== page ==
8. The right to receive from the other parent, in the event the other parent leaves the state with the minor child or children for more than forty-eight (48) hours, an itinerary which shall include the planned dates of departure and return, the intended destinations and mode of travel and telephone numbers. The parent traveling with the child or children shall provide this information to the other parent so as to give that parent reasonable notice; and
  9. The right to access and participation in the child's education on the same bases that are provided to all parents including the right of access to the child during lunch and other school activities; provided, that the participation or access is legal and reasonable; however, access must not interfere with the school's day-to-day operations or with the child's educational schedule.         

In addition to these 9 rights, parents can agree on other conditions and requirements and put those in the Parenting Plan. If the either parent violates the rights contained in the Parenting Plan Order, they can be held in contempt. Also, a violation of the parental bill of rights can form the basis of a modification of parenting time. 

If you are subject to a Parenting Plan Order, read and become familiar with the parental bill of rights. Make sure and do your part to comply with the provisions contain in the bill of rights and make sure the other parent complies with the bill of rights as well. Doing so will insure that each parent has the opportunity to play a significant role in the lives of the children.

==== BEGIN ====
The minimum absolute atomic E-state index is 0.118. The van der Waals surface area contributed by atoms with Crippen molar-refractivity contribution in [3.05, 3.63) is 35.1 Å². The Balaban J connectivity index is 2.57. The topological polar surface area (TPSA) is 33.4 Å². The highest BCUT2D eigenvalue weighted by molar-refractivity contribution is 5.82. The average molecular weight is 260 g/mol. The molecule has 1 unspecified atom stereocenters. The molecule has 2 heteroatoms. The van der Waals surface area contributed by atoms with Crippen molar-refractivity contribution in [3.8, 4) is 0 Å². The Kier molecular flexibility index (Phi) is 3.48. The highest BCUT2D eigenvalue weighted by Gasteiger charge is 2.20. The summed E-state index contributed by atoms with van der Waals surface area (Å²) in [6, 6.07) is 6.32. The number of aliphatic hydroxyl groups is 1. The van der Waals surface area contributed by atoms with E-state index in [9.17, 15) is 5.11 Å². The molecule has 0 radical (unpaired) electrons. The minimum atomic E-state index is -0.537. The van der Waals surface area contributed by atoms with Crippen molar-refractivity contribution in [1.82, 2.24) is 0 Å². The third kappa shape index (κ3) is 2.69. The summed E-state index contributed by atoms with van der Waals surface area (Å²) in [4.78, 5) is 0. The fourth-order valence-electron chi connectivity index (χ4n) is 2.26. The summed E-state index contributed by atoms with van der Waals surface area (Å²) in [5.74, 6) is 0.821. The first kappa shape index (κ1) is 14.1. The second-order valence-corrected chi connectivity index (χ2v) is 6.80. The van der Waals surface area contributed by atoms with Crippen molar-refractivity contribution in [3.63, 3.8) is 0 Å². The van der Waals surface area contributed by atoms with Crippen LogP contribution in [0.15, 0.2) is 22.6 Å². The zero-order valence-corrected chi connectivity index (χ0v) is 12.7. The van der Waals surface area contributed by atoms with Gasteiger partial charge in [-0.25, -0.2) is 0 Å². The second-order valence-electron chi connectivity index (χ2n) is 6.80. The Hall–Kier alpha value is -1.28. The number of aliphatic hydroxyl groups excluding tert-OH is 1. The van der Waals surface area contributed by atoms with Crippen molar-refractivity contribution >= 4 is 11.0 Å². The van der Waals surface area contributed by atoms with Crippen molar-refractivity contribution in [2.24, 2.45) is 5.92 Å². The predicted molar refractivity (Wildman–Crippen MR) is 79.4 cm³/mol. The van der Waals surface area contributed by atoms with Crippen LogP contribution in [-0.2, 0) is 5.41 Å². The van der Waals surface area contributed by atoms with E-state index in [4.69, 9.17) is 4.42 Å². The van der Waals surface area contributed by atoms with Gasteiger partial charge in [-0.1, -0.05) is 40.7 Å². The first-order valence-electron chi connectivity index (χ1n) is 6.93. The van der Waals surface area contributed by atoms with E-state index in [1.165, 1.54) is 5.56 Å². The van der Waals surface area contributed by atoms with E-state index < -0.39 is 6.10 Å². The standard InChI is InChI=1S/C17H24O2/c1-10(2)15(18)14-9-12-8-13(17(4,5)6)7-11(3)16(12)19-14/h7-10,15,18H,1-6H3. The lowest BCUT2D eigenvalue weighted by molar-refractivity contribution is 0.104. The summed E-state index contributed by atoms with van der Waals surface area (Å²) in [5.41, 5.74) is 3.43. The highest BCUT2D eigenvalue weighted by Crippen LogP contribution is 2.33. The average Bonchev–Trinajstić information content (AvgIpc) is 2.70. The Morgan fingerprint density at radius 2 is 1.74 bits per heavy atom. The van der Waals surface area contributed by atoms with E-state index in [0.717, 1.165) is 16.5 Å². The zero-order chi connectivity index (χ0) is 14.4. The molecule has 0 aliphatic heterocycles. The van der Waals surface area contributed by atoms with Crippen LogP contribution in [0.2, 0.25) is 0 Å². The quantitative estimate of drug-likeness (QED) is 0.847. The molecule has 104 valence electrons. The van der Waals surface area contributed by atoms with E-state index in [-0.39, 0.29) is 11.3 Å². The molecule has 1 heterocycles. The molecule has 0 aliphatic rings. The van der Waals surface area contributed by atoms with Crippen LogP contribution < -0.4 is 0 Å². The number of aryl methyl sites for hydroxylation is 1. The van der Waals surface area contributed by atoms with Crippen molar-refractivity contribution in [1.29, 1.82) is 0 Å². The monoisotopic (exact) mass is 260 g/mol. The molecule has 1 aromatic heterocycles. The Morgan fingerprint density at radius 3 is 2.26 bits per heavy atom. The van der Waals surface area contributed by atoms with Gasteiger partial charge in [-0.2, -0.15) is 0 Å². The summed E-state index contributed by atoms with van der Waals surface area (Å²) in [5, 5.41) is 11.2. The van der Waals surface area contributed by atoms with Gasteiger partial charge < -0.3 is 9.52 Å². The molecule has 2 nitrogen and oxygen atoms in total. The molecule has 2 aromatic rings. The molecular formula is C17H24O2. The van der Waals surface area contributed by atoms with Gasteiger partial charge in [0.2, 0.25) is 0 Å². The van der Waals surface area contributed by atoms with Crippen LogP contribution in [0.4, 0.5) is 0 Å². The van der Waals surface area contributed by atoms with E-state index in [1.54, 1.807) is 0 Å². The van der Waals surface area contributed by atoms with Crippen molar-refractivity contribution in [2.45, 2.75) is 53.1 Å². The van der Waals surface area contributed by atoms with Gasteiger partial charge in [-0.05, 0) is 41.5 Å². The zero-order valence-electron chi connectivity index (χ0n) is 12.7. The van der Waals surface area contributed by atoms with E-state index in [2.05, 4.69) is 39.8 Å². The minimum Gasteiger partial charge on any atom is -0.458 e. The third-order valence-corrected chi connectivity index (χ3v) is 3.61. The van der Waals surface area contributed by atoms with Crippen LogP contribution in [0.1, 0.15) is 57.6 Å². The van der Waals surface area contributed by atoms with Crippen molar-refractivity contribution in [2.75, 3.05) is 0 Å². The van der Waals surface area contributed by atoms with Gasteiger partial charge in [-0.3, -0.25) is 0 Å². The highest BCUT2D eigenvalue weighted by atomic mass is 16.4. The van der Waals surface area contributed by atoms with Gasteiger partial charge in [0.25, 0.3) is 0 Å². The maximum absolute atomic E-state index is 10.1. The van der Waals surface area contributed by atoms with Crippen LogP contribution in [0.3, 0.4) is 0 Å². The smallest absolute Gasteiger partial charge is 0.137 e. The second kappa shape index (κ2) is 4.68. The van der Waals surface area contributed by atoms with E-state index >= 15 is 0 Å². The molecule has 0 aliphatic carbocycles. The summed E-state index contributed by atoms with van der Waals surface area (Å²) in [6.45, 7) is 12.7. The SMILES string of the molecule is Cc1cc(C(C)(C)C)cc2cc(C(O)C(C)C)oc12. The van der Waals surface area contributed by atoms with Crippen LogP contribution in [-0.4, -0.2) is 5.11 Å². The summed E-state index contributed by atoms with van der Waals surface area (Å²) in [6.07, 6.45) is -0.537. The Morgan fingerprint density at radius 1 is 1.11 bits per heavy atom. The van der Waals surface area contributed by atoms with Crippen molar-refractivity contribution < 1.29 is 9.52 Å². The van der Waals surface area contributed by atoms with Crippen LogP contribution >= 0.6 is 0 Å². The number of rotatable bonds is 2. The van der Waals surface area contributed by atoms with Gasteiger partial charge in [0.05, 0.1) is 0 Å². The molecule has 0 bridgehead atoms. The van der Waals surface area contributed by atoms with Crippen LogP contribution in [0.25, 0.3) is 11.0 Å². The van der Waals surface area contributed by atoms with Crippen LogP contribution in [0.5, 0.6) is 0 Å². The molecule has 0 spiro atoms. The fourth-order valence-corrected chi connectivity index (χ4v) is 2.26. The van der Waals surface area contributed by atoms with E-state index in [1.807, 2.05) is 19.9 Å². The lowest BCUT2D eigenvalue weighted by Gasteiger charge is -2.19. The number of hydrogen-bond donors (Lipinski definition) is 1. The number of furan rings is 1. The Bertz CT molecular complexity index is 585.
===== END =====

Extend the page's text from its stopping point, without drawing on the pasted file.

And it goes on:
Blog Post

Jul 9, 2016

Divorce can be expensive, both in terms of the emotional costs and the economic costs.  Many times legal fees top the list of costs in a divorce case.  Nevertheless, there are steps you can take to reduce the legal fees in your divorce.

  • Choose Your Attorney Wisely
  • Limit and Prepare for Phone Calls and Emails
  • Offer to Perform Some of the Work Yourself
  • If Appropriate, Ask for a Flat Fee Arrangement
  • Do Not Rely Upon Your Attorney for Help with Emotional Problems



Jul 8, 2016

In 2011, the Tennessee Legislature passed a law requiring the courts to “order a custody arrangement that permits both parents to enjoy the maximum participation possible in the life of the child consistent with the [best interest of the child].”  It makes since that if one parent is unable to care for the child during his or her parenting time, the other parent should be given an opportunity to do so before a baby sitter is used.  Such an arrangement will “permit both parents to enjoy the maximum participation possible in the life of the child. . . .”

This is called a right of first refusal.  Care should be used when drafting a right of first refusal.  Factors to be considered are things such as a minimum amount of time before the right kicks in, a set period of time for giving notice to the other parent of the option to exercise the right, and a requirement to let the other parent know within a reasonable time whether or not the option will be exercised.